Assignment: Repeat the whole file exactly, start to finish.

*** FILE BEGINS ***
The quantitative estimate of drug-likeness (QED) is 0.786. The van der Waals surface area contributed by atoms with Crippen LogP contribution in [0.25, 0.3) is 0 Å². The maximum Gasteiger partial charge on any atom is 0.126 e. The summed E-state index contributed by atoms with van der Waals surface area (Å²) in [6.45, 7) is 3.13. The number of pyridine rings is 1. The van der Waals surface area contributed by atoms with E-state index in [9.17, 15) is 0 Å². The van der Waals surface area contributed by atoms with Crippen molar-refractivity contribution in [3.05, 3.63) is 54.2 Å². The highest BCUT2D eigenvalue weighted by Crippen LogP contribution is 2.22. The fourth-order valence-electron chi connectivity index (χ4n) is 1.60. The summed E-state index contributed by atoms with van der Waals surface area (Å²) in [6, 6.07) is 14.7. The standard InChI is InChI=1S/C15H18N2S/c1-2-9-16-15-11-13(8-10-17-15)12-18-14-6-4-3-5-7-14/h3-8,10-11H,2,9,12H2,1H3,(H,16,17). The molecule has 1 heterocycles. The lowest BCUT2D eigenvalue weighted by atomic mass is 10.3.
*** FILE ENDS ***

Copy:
The quantitative estimate of drug-likeness (QED) is 0.786. The van der Waals surface area contributed by atoms with Crippen LogP contribution in [0.25, 0.3) is 0 Å². The maximum Gasteiger partial charge on any atom is 0.126 e. The summed E-state index contributed by atoms with van der Waals surface area (Å²) in [6.45, 7) is 3.13. The number of pyridine rings is 1. The van der Waals surface area contributed by atoms with E-state index in [9.17, 15) is 0 Å². The van der Waals surface area contributed by atoms with Crippen molar-refractivity contribution in [3.05, 3.63) is 54.2 Å². The highest BCUT2D eigenvalue weighted by Crippen LogP contribution is 2.22. The fourth-order valence-electron chi connectivity index (χ4n) is 1.60. The summed E-state index contributed by atoms with van der Waals surface area (Å²) in [6, 6.07) is 14.7. The standard InChI is InChI=1S/C15H18N2S/c1-2-9-16-15-11-13(8-10-17-15)12-18-14-6-4-3-5-7-14/h3-8,10-11H,2,9,12H2,1H3,(H,16,17). The molecule has 1 heterocycles. The lowest BCUT2D eigenvalue weighted by atomic mass is 10.3.